Causes & Risks

Causes and risk factors for addiction  

Your risk for addiction can be influenced by a variety of internal and external factors, including the following: 

  • Family history of substance abuse, addiction, or mental illness 
  • Having a parent or sibling who struggles with addiction 
  • Personal history of mental illness 
  • Prior substance abuse 
  • Personal history of abuse, neglect, or other form of trauma 
  • Having a novelty-seeking or impulsive personality 
  • Living in poverty 
  • Early exposure to substance abuse 
  • Experiencing excessive stress or pressure 
  • Associating with peers who engage in substance abuse 

Signs and symptoms of addiction 

A person who is struggling with addiction may experience a wide range of signs and symptoms, including the following: 

Behavioral symptoms: 

  • Prioritizing substance use over personal and professional responsibilities  
  • Using the substance when it is clearly dangerous to do so 
  • Continuing to use the substance even after experiencing negative repercussions from prior use 
  • Trying but failing to stop using the substance 
  • Trying to borrow or steal medications that have been prescribed to someone else 
  • Withdrawing from family or friends 
  • Needing to use the substance in order to experience joy, or to deal with stress 
  • Losing interest in significant activities 

Physical symptoms: 

  • Changes in energy levels 
  • Increased or decreased heart rate 
  • Changes in sleep patterns  
  • Changes in appetite 
  • Changes in weight 
  • Red or watery eyes 

Mental symptoms: 

  • Drastic mood swings 
  • Anger and agitation 
  • Inability to concentrate or focus 
  • Poor judgment 
  • Memory problems 
  • Confusion or disorientation 
  • Hallucinations and delusions 
  • Depression 

Effects of addiction and substance abuse

Failing to get effective addiction treatment can put you at risk for a wide range of negative outcomes, including the following: 

  • Damage to liver, kidneys, heart, brain, and other organs 
  • Exposure to HIV/AIDS and other blood-borne diseases 
  • Increased likelihood of developing certain types of cancer 
  • Physical injury due to behaviors while under the influence of alcohol or other drugs 
  • Family discord 
  • Ruined friendships and other relationships 
  • Divorce, separation, and loss of child custody 
  • Substandard performance in school or at work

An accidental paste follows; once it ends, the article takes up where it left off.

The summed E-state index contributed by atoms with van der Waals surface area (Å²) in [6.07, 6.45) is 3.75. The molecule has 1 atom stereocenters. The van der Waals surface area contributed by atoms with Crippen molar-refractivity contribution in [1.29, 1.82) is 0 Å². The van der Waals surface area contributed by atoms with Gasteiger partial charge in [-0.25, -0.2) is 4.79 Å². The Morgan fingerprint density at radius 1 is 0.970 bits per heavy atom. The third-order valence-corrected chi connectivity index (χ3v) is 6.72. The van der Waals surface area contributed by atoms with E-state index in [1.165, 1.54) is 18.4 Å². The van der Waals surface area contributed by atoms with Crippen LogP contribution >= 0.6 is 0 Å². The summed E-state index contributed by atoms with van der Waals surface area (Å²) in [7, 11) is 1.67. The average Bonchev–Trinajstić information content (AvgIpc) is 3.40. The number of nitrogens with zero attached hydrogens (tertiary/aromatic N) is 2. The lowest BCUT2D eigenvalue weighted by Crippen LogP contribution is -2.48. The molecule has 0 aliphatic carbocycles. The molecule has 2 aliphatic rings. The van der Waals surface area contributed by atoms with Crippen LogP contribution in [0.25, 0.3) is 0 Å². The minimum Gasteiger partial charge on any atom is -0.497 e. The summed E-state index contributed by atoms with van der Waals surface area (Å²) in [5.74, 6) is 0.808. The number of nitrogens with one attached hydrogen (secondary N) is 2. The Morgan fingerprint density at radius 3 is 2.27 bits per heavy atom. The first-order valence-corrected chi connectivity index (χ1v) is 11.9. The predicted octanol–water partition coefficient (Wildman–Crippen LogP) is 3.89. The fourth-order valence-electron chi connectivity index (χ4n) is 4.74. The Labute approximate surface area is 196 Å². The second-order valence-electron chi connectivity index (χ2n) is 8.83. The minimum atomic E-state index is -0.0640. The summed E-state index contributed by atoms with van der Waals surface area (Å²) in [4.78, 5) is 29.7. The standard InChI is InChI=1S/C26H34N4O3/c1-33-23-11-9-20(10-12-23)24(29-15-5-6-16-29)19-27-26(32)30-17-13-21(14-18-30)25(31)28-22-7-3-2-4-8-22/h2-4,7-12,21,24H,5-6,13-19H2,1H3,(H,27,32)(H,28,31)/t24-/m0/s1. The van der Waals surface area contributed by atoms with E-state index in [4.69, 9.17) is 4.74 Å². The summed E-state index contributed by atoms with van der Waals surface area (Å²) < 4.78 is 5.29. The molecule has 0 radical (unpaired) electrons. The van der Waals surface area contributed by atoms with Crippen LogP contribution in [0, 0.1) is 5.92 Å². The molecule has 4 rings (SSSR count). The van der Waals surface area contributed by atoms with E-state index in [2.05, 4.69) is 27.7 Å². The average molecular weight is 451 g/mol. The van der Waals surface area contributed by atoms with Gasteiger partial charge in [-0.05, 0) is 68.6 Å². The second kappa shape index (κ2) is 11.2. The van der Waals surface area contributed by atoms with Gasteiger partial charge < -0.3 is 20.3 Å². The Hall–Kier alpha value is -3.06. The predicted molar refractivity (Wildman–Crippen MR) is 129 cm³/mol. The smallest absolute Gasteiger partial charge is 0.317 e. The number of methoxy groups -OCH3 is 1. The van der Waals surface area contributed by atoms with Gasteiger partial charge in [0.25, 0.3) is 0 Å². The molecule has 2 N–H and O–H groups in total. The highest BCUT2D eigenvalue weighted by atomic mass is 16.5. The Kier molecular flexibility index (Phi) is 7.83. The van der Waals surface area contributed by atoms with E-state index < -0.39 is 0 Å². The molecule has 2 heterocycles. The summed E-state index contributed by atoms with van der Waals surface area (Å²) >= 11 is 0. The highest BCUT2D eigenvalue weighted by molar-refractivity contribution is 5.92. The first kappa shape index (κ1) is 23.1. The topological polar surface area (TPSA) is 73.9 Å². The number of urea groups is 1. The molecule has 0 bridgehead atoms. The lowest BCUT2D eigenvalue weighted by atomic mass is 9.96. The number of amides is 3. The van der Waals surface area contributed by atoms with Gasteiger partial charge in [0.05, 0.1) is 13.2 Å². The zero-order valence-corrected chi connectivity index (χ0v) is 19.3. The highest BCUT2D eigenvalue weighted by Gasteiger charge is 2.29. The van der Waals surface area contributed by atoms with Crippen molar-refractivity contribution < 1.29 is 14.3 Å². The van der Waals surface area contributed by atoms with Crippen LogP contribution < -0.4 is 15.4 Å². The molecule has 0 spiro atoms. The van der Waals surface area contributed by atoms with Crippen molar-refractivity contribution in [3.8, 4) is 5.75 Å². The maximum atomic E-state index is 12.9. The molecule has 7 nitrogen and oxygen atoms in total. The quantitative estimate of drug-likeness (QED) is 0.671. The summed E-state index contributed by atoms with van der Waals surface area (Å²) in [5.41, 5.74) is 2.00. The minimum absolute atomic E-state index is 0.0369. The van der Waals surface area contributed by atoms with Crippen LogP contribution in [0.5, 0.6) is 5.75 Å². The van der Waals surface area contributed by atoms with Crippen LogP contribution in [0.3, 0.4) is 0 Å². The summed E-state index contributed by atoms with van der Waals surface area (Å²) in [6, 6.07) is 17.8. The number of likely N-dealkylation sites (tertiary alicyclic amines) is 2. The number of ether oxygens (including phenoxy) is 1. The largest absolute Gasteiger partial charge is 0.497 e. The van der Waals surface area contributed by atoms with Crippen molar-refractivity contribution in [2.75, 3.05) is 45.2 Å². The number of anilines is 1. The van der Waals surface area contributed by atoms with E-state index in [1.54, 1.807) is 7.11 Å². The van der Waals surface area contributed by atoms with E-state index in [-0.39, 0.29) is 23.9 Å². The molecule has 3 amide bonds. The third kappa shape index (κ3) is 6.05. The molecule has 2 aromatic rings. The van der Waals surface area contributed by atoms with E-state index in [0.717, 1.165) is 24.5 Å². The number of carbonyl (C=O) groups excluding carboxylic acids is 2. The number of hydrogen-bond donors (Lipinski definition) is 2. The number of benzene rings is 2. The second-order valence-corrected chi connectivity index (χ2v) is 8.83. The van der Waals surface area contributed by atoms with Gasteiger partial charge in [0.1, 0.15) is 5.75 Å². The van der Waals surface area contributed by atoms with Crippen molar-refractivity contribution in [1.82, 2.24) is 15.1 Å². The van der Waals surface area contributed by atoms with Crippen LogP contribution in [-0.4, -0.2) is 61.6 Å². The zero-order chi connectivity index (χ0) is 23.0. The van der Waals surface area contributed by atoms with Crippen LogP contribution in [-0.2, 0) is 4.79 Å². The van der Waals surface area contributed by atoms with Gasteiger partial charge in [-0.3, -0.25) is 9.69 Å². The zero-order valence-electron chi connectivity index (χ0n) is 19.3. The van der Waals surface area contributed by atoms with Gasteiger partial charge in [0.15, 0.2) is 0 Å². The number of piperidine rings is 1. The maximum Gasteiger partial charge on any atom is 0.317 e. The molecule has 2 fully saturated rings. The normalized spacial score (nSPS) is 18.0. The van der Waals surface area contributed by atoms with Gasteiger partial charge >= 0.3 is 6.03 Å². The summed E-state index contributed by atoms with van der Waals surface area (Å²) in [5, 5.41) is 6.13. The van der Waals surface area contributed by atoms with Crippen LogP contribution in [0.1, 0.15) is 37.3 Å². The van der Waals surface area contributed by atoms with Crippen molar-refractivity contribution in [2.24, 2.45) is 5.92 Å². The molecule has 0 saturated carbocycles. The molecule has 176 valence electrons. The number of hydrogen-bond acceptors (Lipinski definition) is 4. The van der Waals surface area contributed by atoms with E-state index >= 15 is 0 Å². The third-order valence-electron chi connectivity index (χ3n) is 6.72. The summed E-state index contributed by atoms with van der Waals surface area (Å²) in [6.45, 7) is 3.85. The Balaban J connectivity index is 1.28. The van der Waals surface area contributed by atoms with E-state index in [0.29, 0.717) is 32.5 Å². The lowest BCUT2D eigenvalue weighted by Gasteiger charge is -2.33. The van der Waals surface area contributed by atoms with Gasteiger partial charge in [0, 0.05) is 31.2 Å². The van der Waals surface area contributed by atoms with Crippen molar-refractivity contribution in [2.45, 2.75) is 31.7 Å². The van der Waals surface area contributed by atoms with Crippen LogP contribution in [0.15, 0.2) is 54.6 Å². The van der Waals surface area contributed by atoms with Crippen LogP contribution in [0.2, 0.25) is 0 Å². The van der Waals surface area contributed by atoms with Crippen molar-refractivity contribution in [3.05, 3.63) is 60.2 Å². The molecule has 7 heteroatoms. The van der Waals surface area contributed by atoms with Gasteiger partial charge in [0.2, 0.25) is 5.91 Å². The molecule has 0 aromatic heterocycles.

• Academic failure 
  • Job loss and chronic unemployment 
  • Financial distress 
  • Legal problems, including fines, arrest, and incarceration 
  • Social withdrawal and isolation 
  • Onset or worsening of mental illness 
  • Pervasive sense of hopelessness and helplessness 
  • Suicidal thoughts and actions 

However, the moment you enter treatment, you begin the healing process. While in treatment, you will be protected from further harm, and can begin to remedy past damage. When you choose to enter treatment for addiction, your life can get much better. 

Co-Occurring Disorders

Drug addiction and co-occurring disorders

People who struggle with addiction may also have an increased risk of developing the following mental health disorders: 

  • Anxiety disorders 
  • Depression 
  • Bipolar disorder 
  • Attention-deficit/hyperactivity disorder (ADHD) 
  • Posttraumatic stress disorder (PTSD) 
  • Schizophrenia 
  • Schizoaffective disorder 
  • Antisocial personality disorder 
Withdrawal & Overdose

Effects of drug withdrawal and overdose

Effects of withdrawal: Depending upon which drug you have been using, trying to stop once you’ve become addicted can trigger several distressing symptoms. This experience is known as withdrawal. The following are common withdrawal symptoms: 

  • Intense cravings for the drug you have been using 
  • Nausea, vomiting, and diarrhea 
  • Excessing sweating 
  • Watery eyes and runny nose 
  • Abdominal cramping 
  • Muscle and bone pain 
  • Tics and tremors 
  • Agitation 
  • Depression 
  • Hallucinations 
  • Delusions 

Effects of overdose: Anyone who demonstrates the following signs after using an addictive substance may have overdosed: 

  • Extreme confusion 
  • Loss of consciousness 
  • Inability to be awakened 
  • Faint or racing pulse 
  • Significant increase or decrease in body temperature 
  • Slow, shallow, or labored breathing 
  • Bluish tint near lips or fingertips 

Overdose can be extremely dangerous, and even fatal. Anyone who may have overdosed needs immediate medical attention.